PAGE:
John Buchan (1875-1940) is a member of a very small club: namely that club of serious novelists and poets who had a
genuine career as politicians or diplomats (this is not the same as politicians or diplomats who have turned their hand to the odd novel or two). One thinks in this context of WB Yeats (senator), Mario Vargas Llosa (ran for president), Václav Havel (president), Nadine Gordimer (activist) Pablo Neruda (ambassador) and Carlos Fuentes (ambassador) and a few distinguished others.
Buchan, in fact, may have outdone them all. In his extra-literary life he was, variously, a member of parliament, a
lawyer, a company director, a journalist, a publisher, director of intelligence for the War Office, Lord High Commissioner for the Church of Scotland and, last but not least, governor-general of Canada from 1935 until his death. In the process of this very public life he also managed to write more than a hundred books – fiction and nonfiction – and many tens of thousands of words of journalism and correspondence. Buchan’s energy makes other prodigies of prolixity such as Charles Dickens and John Updike look positively idle.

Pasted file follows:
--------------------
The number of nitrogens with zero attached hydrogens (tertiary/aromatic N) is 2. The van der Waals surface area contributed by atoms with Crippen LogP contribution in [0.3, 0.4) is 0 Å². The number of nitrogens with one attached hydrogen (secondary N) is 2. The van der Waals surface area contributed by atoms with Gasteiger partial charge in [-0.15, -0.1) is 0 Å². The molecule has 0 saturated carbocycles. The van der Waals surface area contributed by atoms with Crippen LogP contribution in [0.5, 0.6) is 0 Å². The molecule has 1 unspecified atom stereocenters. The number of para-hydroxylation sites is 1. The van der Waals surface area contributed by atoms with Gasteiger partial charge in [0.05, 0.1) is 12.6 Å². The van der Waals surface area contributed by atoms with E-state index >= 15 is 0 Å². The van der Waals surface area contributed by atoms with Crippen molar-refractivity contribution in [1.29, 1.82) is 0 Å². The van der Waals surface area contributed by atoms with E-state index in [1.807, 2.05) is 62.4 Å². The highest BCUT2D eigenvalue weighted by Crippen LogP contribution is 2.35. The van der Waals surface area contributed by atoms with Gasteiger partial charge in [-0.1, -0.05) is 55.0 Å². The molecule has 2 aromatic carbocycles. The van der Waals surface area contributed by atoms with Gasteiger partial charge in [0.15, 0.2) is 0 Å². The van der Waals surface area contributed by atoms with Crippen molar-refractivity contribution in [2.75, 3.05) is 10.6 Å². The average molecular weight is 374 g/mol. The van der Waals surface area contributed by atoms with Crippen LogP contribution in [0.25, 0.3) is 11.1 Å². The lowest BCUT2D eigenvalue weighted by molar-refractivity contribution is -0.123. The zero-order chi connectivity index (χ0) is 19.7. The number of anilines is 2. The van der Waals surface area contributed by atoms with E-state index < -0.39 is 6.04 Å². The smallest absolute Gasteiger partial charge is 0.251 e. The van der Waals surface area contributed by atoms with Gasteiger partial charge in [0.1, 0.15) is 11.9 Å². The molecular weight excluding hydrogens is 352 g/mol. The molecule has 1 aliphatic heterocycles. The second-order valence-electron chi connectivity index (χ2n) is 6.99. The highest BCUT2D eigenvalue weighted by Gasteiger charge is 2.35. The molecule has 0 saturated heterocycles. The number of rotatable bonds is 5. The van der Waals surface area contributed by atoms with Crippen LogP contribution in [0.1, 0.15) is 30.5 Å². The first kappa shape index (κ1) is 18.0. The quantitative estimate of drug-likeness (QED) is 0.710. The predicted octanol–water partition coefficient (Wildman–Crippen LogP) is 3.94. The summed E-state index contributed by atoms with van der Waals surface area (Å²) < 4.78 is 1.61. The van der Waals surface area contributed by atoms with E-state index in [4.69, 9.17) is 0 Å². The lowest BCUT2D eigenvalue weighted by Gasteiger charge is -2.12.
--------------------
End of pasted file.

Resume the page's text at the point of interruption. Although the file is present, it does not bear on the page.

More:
Buchan came from middle-class Scottish stock – his father was a minister in the Free Church of Scotland – and he went to a grammar school in Glasgow before going to the university there and then on to Brasenose College, Oxford. At Oxford he lost his Scottish burr and developed what was then known as a “Varsity accent”. Oxford marks the beginning of his extraordinary career – he published a novel while an undergraduate – and his semi-exile from
Scotland: he chose not to live in his native land again, though he was a regular, enthusiastic visitor.